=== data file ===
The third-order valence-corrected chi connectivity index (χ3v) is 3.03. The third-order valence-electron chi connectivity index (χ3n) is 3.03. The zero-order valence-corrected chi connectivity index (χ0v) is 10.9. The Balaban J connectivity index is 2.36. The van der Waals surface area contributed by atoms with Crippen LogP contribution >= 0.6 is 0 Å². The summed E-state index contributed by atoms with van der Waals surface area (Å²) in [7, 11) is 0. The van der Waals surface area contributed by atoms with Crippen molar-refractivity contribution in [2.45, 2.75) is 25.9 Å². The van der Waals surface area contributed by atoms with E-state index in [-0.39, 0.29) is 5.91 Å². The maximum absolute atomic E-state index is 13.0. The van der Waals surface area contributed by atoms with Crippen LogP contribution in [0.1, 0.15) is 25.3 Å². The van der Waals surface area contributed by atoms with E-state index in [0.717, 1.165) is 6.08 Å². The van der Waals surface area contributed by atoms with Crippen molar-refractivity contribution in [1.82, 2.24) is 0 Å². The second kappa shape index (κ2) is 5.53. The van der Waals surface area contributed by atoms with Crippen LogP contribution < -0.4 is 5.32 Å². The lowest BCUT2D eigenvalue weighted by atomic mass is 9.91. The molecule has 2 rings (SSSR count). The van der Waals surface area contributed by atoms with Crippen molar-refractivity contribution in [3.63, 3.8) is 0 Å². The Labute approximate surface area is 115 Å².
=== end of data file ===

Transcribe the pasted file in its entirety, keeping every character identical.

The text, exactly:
The third-order valence-corrected chi connectivity index (χ3v) is 3.03. The third-order valence-electron chi connectivity index (χ3n) is 3.03. The zero-order valence-corrected chi connectivity index (χ0v) is 10.9. The Balaban J connectivity index is 2.36. The van der Waals surface area contributed by atoms with Crippen LogP contribution >= 0.6 is 0 Å². The summed E-state index contributed by atoms with van der Waals surface area (Å²) in [7, 11) is 0. The van der Waals surface area contributed by atoms with Crippen molar-refractivity contribution in [2.45, 2.75) is 25.9 Å². The van der Waals surface area contributed by atoms with E-state index in [-0.39, 0.29) is 5.91 Å². The maximum absolute atomic E-state index is 13.0. The van der Waals surface area contributed by atoms with Crippen LogP contribution in [0.1, 0.15) is 25.3 Å². The van der Waals surface area contributed by atoms with E-state index in [0.717, 1.165) is 6.08 Å². The van der Waals surface area contributed by atoms with Crippen molar-refractivity contribution in [1.82, 2.24) is 0 Å². The second kappa shape index (κ2) is 5.53. The van der Waals surface area contributed by atoms with Crippen LogP contribution < -0.4 is 5.32 Å². The lowest BCUT2D eigenvalue weighted by atomic mass is 9.91. The molecule has 2 rings (SSSR count). The van der Waals surface area contributed by atoms with Crippen molar-refractivity contribution in [3.63, 3.8) is 0 Å². The Labute approximate surface area is 115 Å².